Munro joined the Illinois Wesleyan faculty in 2000. He earned a doctorate in political science from Yale University, a bachelor's and master's degree from Cambridge University, and a bachelor's from Natal University in South Africa. He is an honorary research fellow at the University of KwaZulu-Natal in South Africa, and a research scholar at the Center for African Studies at the University of Illinois at Urbana-Champaign.
Active in his service to Illinois Wesleyan, Munro has served as a co-coordinator of the Development Studies Team, and as a faculty advisor to the IWU chapter of Amnesty International and to the International House on campus. He was a member of the Committee for a Sustainable Campus, and the first-year advisory board. He also served as chair for the Technos Award Selection Committee. Currently, along with his duties for the International Studies Program, Munro is a member of the African Studies Team, the International Studies Steering Committee, and works with the John and Erma Stutzman Peace Fellows Program.
Munro is a past winner of a Fullbright Placement Fellowship, and is a member of the Phi Kappa Phi national honorary society and Phi Beta Delta international honorary society.
In addition to the announcement of the Kemp Foundation Award for Teaching Excellence winner, the Convocation was an occasion to recognize numerous student scholastic honors and retiring faculty. The afternoon event also recognized four retiring faculty members who were awarded the status of faculty emeritus -- Associate Professor of Music and Head of the Voice and Choral Department Sammy G. Scifres with 44 years, Professor of Music Tom Streeter with 40 years, Professor of Nursing Connie Dennis with 38 years, and Professor of Nursing Sharie Metcalfe with 32 years.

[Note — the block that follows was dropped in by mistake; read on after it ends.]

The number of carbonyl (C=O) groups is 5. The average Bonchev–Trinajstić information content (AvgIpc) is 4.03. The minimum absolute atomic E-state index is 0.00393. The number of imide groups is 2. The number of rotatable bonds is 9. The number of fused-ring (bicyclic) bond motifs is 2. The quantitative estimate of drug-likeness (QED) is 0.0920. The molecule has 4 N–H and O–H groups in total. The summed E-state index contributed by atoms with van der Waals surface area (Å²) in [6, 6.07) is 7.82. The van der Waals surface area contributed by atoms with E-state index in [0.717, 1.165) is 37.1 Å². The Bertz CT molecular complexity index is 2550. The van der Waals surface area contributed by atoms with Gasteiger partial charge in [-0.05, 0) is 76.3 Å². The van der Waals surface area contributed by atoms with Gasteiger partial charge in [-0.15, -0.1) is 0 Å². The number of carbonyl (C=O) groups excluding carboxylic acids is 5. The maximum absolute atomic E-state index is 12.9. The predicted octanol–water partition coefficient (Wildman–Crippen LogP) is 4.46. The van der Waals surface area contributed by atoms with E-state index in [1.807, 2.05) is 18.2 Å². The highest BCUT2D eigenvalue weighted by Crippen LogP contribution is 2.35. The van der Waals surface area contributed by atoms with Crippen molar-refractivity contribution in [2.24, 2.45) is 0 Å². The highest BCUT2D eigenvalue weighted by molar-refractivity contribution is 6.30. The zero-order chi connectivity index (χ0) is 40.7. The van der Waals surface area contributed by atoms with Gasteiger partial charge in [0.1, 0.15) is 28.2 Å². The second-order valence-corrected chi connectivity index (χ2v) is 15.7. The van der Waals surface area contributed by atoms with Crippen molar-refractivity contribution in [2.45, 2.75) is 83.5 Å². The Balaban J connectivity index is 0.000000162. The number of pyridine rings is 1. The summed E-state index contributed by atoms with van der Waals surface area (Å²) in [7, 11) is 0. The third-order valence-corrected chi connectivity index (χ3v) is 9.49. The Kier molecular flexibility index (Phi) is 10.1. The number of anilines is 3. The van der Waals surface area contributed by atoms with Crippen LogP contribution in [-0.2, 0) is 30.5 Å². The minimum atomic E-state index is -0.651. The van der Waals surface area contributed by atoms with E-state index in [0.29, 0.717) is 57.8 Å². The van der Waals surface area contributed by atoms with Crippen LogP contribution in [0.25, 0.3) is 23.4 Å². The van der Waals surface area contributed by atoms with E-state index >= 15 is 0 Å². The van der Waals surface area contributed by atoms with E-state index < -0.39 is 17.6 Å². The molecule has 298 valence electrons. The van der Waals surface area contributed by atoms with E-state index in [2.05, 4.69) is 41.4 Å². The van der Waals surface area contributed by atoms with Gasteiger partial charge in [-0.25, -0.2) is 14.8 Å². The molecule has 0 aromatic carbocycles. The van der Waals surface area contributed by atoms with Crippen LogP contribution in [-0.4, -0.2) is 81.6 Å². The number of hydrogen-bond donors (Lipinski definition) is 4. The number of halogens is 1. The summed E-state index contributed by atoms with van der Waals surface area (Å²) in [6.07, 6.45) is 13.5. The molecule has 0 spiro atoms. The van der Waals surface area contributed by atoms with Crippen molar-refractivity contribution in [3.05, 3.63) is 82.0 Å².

Professor of English Dan Terkla described "Intertwinglement"
The speaker for the Convocation was Professor of English Dan Terkla, who was the 2011 Kemp teaching award winner. Shaffer presented Terkla with the teaching award, along with the Kemp family's appreciation for his achievements.
In Terkla's speech for the Convocation, titled "Intertwinglement; or a Request by Way of a Story," he encouraged students to see the connections and building of narrative networks throughout their academic lives.
Detailing his own journey into teaching and scholarly studies, Terkla spoke of his youth in southern California, traveling along the Pacific Coast Highway, sharing stories with people he met along the way. "As we wanna-be mad ones traveled - questing would be an overstatement - had conversations and heard tales that induced in us perspectival shifts," said Terkla. "We wove into the texts of our lives the stories of others, and they wove our stories into theirs."